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Local Water Protector Talks DAPL Shutdown

Leslie Peterson via Flickr

In 2016, thousands of people from many tribal nations converged to support the Standing Rock Sioux reservation in North Dakota in trying to stop the construction of the Dakota Access Pipeline. The oil pipeline was built anyway, and it has sprung leaks since it was constructed. But this week,a federal judge ordered the Dakota Access Pipeline, or DAPL, to stop transporting oil pending a full environmental review. 


Liz Mckenzie is a New Mexico musician who traveled to Standing Rock in 2016 with supplies and lived there for months as water protectors faced state violence. She spoke with KUNM, first offering a land acknowledgement.

LIZ MCKENZIE: I am a Diné woman living here on occupied Tiwa territory in what is known as so-called Albuquerque.

KUNM: Thank you for talking to me today, Liz. So how do you feel about seeing this decision come down now?

MCKENZIE: It is very, very exciting. I mean, this is something that we worked for and fought for, for a very long time. I am very wary though. I feel like a huge part of me is not letting myself believe it yet. And you know, not till everything is said and done, everything is hauled out and there isn't a trace of [DAPL] left.

KUNM: So let's go back to 2016. You traveled from Albuquerque to Standing Rock, North Dakota. That's over 1,000 miles away. Why was it important for you to join the movement to protect the environment there?

MCKENZIE: Well, I mean, it really reflected what was going on in our own land here in New Mexico. I mean the Diné people, we're consistently under attack via fracking. And then from the beginning, you know, uranium mining and coal mining. And even the Navajo Nation, the government was put in place by the Peabody coal mine.

My shicheii, my maternal grandfather, he worked in a uranium mine. He passed at a younger age because of uranium poisoning. This is, you know, something that I see happening on my people's land on a day-to-day basis. And with Standing Rock, because there was such a big movement—LaDonna Allard, she was the person who owned the Sacred Stone camp up in Cannon Ball. She saw this happening, and she put out the call for people to come up and help occupy the territory in a prayerful manner. I just had my own moment of realization that I needed to go up there.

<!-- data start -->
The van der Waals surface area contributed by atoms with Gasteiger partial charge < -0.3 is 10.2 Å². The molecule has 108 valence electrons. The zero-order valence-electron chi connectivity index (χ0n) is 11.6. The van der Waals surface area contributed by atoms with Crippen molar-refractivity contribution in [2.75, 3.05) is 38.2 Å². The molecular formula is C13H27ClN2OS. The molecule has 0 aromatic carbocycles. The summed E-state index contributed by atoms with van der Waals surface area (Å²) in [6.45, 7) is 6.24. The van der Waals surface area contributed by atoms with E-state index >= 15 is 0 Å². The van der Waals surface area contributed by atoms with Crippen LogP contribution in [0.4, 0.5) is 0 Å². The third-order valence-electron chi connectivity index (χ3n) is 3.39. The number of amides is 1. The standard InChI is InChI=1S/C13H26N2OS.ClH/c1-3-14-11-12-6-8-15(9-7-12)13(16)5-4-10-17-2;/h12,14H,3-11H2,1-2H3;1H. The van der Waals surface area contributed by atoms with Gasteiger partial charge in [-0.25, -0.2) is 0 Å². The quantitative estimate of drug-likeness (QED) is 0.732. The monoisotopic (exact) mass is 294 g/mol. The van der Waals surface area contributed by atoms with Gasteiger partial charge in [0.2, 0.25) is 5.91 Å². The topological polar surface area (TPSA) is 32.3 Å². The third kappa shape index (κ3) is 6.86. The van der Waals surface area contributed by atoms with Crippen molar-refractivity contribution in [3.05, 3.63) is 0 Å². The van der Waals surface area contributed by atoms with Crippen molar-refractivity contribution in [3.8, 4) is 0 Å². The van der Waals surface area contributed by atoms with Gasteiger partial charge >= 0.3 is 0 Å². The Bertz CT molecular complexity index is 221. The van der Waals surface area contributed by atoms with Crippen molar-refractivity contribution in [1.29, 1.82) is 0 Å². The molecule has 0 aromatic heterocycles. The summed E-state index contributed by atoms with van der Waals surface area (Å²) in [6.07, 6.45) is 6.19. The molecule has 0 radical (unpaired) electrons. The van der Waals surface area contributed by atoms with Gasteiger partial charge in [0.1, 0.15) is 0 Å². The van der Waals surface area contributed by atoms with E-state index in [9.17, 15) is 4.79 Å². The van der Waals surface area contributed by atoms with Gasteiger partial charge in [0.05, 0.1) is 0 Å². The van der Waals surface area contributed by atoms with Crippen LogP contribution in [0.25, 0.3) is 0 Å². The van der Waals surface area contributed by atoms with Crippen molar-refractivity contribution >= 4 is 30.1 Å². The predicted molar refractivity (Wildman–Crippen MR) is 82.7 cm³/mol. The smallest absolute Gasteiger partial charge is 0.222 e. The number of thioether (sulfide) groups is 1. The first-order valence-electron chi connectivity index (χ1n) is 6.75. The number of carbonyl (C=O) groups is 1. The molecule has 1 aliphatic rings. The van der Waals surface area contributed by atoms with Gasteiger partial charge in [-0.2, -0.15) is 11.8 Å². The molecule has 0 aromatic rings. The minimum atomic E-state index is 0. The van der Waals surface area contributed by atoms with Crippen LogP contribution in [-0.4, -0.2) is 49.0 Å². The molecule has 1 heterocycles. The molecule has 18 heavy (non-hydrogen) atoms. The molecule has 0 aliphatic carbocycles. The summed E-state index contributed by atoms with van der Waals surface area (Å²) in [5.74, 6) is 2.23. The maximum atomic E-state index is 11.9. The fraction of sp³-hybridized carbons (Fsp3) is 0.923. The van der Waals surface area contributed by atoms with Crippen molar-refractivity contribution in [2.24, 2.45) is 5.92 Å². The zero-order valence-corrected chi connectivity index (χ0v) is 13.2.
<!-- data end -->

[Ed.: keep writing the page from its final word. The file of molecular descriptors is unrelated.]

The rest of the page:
KUNM: Moving forward, what would you want to see happen next?

MCKENZIE: Well, I mean, of course, to get DAPL out. Second of all, I strongly believe that there should be reparations made for the water protectors who were met with violence from the National Guard and from the law enforcement officials. I have a friend who was hit with a rubber bullet in the eye, and then there's the water protector who, you know, almost had her arm blown off. I had another friend who almost lost his hands because in the harsh winter, they handcuffed him, and they put them on so tight that it cut off the circulation. And it's not even just the people who were met with violence. It's also the people who face jail time and legal action.

KUNM: So the Bureau of Land Management is considering opening up land in Northwestern New Mexico to oil drilling and fracking, including land that's near the ancestral Puebloan site of Chaco Canyon. Do you see any parallels to what happened with DAPL in this move?

MCKENZIE: Oh, yeah, totally. And you know, fracking at Chaco has been happening for years. And then there's also a sneaky move that they want to clean up the mines,  and they want to hire locals to do it, but not give them hazard pay. You know, they want to haul nuclear toxic waste through the Diné land. There's so much happening everywhere.

KUNM: What did you take from your experience at Standing Rock, that assists you in what you do today?

MCKENZIE: Standing Rock just kind of enforced the belief in myself that when a community comes together, they can make a huge impact.


Ty Bannerman has been writing about New Mexico for over a decade. He is the author of the history book Forgotten Albuquerque and his work has appeared in New Mexico Magazine, Atlas Obscura, Eater, and the American Literary Review. While at the Weekly Alibi, Albuquerque’s alternative newspaper, he served as food editor, features editor and managing editor. He co-hosts two podcasts: City on the Edge, which tells Albuquerque stories, and Anytown, USA, which virtually explores a different US county each week. He has two children and way too many dogs and chickens.
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